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Ten Commandments of Bicycle Commuters

Inspired by the recent post “Drivers’ Ten Commandments“, Moe and I came up with a set for bicycle commuters. Think of it as a revised, more irreverent version of the Cyclist’s 10 Commandments as published by the League of American Bicyclists:

1. Thou shall not ride on the sidewalk. The sidewalk is for amateurs.

2. Never ride the opposite way. You may crash against real bike commuters.

3. Obey all traffic laws when and where you can. It is really embarrassing to get a ticket on a bike.

4. Always carry a mini-pump. Calling your wife or walking the bike really sucks.

5. Thou shall wear a helmet. If you value anything contained between your ears, it’s the smart thing to do.

6. Thou shall carry repair tools. Even if you never break down, you might be able to help someone else in need.

7. Thou shall remain visible. Make your “Technicolor Dreamcoat” out of bright colors, lights, blinkies and reflectors.

8. Thou shall not stink! Keep a spare deodorant at work.

9. Avoid angry confrontations. A little calmness goes a long way towards changing a motorist’s mind.

10. Thou must smile. Remember, you’re on a bike, not stuck in traffic!!

Dealing With The Heat

Summer is rapidly approaching in many parts of the world, but it’s already made its appearance here in Florida. We’ve had summer-like temperatures for well over a month now, and with the recent tropical storm that passed through, humidity levels are ranging from 50% to 80%. That’s sticky!

How does a commuter combat the ravages of heat and humidity? Before I begin — know this: you cannot win against hot, humid conditions. A commuter can only hope to avoid the worst of the effects and come out only slightly withered.

First, and most importantly, hydrate. Drink plenty of water before, during and after a ride, no matter how short. Include sports drinks with electrolytes if you are a heavy sweat-producer.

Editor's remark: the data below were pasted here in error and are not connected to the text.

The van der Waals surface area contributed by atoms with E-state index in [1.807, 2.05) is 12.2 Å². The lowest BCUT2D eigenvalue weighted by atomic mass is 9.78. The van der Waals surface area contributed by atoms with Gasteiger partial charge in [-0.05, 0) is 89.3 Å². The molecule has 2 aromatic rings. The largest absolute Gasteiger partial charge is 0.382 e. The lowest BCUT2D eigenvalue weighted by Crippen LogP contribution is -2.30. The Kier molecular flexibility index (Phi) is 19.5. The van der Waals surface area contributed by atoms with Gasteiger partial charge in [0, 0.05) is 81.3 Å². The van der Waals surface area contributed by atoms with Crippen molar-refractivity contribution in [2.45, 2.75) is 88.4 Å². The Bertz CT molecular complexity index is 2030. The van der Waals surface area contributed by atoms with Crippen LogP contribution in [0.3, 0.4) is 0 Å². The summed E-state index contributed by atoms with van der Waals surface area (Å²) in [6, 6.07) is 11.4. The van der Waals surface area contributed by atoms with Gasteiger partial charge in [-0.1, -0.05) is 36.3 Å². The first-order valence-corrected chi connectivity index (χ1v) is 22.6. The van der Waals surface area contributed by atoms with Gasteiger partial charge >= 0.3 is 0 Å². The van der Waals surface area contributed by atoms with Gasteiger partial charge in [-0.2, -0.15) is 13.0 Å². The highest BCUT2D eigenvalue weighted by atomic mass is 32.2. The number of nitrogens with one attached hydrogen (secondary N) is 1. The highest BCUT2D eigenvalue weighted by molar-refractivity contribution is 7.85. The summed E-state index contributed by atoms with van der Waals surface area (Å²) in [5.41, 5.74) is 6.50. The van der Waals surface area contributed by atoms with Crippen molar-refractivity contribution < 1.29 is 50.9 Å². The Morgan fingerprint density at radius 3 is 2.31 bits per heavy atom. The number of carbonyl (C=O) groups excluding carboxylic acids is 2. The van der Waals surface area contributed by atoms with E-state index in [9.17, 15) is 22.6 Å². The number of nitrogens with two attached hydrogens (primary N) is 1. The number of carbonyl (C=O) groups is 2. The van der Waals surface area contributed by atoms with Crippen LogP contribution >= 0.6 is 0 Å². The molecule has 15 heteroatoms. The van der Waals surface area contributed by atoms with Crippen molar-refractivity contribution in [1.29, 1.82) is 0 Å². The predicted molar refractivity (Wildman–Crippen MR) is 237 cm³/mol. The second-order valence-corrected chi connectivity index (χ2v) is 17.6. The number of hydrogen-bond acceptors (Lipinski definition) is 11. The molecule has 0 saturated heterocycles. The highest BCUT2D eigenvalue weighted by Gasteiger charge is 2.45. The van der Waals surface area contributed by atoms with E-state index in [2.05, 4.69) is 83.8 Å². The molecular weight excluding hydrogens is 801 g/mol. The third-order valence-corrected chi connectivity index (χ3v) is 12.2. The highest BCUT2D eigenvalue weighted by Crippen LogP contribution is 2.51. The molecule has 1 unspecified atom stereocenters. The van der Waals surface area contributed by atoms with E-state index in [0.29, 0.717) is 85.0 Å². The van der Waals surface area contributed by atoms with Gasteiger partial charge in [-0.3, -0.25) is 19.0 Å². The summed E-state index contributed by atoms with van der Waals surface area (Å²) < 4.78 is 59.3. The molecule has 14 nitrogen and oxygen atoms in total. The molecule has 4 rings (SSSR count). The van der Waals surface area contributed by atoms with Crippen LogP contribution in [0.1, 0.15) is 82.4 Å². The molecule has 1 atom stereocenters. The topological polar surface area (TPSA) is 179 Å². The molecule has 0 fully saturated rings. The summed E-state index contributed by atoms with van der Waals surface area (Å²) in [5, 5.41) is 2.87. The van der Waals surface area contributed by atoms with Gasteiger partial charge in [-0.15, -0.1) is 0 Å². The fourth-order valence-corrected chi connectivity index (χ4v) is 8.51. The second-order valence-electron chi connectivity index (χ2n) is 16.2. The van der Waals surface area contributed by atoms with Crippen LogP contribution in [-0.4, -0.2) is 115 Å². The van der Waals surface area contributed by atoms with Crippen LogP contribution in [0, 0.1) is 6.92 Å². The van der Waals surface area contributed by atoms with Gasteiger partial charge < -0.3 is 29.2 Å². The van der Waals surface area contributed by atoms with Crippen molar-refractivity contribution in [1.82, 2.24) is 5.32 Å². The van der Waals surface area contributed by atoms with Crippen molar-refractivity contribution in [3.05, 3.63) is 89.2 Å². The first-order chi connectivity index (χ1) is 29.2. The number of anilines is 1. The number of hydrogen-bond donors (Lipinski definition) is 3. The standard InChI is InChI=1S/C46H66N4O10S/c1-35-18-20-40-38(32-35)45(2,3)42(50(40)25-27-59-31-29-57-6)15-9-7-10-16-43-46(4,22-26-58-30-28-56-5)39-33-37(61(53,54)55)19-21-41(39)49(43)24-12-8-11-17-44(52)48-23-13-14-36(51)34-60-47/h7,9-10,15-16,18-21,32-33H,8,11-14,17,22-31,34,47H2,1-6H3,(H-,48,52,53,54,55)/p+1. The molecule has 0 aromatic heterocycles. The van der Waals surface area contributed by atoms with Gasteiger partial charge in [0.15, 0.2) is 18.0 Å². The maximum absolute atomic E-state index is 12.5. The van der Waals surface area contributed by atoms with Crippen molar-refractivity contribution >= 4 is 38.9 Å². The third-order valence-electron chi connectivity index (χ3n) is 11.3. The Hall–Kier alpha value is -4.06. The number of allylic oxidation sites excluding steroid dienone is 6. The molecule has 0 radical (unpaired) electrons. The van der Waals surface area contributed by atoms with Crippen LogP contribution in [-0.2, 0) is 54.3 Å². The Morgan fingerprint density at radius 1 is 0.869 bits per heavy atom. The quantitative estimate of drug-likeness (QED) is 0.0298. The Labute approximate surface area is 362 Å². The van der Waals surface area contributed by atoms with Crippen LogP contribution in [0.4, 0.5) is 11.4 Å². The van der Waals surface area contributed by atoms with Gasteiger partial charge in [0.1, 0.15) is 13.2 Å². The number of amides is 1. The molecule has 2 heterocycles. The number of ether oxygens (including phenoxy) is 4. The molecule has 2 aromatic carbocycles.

Second, consider a change of clothes. Some commuters can get away with casual clothing at work, but for those of us who may need to have a more professional appearance, wearing a t-shirt or jersey and shorts and changing when getting to work is the only recourse. A pressed shirt and tie don’t look professional if there are huge sweatstains under your arms and on your back!! If you have to carry a change of clothes, consider panniers rather than a backpack or messenger bag and your back won’t get as sweaty.

Third, have your backup deodorant ready at work. Keep it in your desk and swab that stuff on liberally. Remember, your coworkers already think you’re crazy for riding; the last thing they need is to get a whiff of your sweaty, post-ride nastiness.

Fourth, try powdering “your boys” (or “girls”, as the case may be) before and possibly after your ride. Things tend to stick together less with a liberal coating of baby powder or cornstarch, if you get my drift…

Finally, give yourself some extra time to get to work — get there a few minutes early and find an out of the way place to “chill” for a few minutes before you have to get changed into your working duds.

It’s hot out there, kids — take care, try these tips and with a little luck, you’ll arrive in style. Your coworkers might never even know you rode to work!